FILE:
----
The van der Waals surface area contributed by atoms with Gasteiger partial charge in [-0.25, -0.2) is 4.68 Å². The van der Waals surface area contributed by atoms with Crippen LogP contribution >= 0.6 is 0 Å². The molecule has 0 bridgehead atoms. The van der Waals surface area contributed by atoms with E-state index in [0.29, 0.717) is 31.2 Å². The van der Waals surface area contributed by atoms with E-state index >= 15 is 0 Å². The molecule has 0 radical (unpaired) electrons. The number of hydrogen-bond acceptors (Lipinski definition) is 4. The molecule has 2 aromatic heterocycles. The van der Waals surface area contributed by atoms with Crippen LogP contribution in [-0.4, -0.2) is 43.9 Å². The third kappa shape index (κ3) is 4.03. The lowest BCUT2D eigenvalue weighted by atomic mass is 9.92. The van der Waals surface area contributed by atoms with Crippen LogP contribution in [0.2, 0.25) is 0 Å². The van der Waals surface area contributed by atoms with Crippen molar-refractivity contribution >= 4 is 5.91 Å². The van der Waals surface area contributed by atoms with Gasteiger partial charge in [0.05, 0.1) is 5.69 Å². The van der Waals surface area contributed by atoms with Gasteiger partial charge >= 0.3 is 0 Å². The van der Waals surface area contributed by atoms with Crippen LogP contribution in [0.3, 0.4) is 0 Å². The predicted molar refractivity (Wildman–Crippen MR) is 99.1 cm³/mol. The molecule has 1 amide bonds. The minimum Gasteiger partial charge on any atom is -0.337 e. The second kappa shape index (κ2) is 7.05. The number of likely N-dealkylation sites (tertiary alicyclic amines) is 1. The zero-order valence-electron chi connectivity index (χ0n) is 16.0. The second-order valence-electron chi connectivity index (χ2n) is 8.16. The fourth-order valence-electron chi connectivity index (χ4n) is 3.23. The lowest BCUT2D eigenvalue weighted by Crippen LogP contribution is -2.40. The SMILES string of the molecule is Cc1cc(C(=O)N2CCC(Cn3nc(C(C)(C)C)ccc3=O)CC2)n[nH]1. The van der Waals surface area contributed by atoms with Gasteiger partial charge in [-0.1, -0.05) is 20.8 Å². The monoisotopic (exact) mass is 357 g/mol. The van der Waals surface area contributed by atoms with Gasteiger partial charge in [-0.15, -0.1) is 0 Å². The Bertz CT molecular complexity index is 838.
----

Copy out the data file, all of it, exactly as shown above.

The van der Waals surface area contributed by atoms with Gasteiger partial charge in [-0.25, -0.2) is 4.68 Å². The van der Waals surface area contributed by atoms with Crippen LogP contribution >= 0.6 is 0 Å². The molecule has 0 bridgehead atoms. The van der Waals surface area contributed by atoms with E-state index in [0.29, 0.717) is 31.2 Å². The van der Waals surface area contributed by atoms with E-state index >= 15 is 0 Å². The molecule has 0 radical (unpaired) electrons. The number of hydrogen-bond acceptors (Lipinski definition) is 4. The molecule has 2 aromatic heterocycles. The van der Waals surface area contributed by atoms with Crippen LogP contribution in [-0.4, -0.2) is 43.9 Å². The third kappa shape index (κ3) is 4.03. The lowest BCUT2D eigenvalue weighted by atomic mass is 9.92. The van der Waals surface area contributed by atoms with Crippen LogP contribution in [0.2, 0.25) is 0 Å². The van der Waals surface area contributed by atoms with Crippen molar-refractivity contribution >= 4 is 5.91 Å². The van der Waals surface area contributed by atoms with Gasteiger partial charge in [0.05, 0.1) is 5.69 Å². The van der Waals surface area contributed by atoms with Gasteiger partial charge >= 0.3 is 0 Å². The van der Waals surface area contributed by atoms with Crippen LogP contribution in [0.3, 0.4) is 0 Å². The predicted molar refractivity (Wildman–Crippen MR) is 99.1 cm³/mol. The molecule has 1 amide bonds. The minimum Gasteiger partial charge on any atom is -0.337 e. The second kappa shape index (κ2) is 7.05. The number of likely N-dealkylation sites (tertiary alicyclic amines) is 1. The zero-order valence-electron chi connectivity index (χ0n) is 16.0. The second-order valence-electron chi connectivity index (χ2n) is 8.16. The fourth-order valence-electron chi connectivity index (χ4n) is 3.23. The lowest BCUT2D eigenvalue weighted by Crippen LogP contribution is -2.40. The SMILES string of the molecule is Cc1cc(C(=O)N2CCC(Cn3nc(C(C)(C)C)ccc3=O)CC2)n[nH]1. The van der Waals surface area contributed by atoms with Gasteiger partial charge in [-0.1, -0.05) is 20.8 Å². The monoisotopic (exact) mass is 357 g/mol. The van der Waals surface area contributed by atoms with Gasteiger partial charge in [-0.15, -0.1) is 0 Å². The Bertz CT molecular complexity index is 838.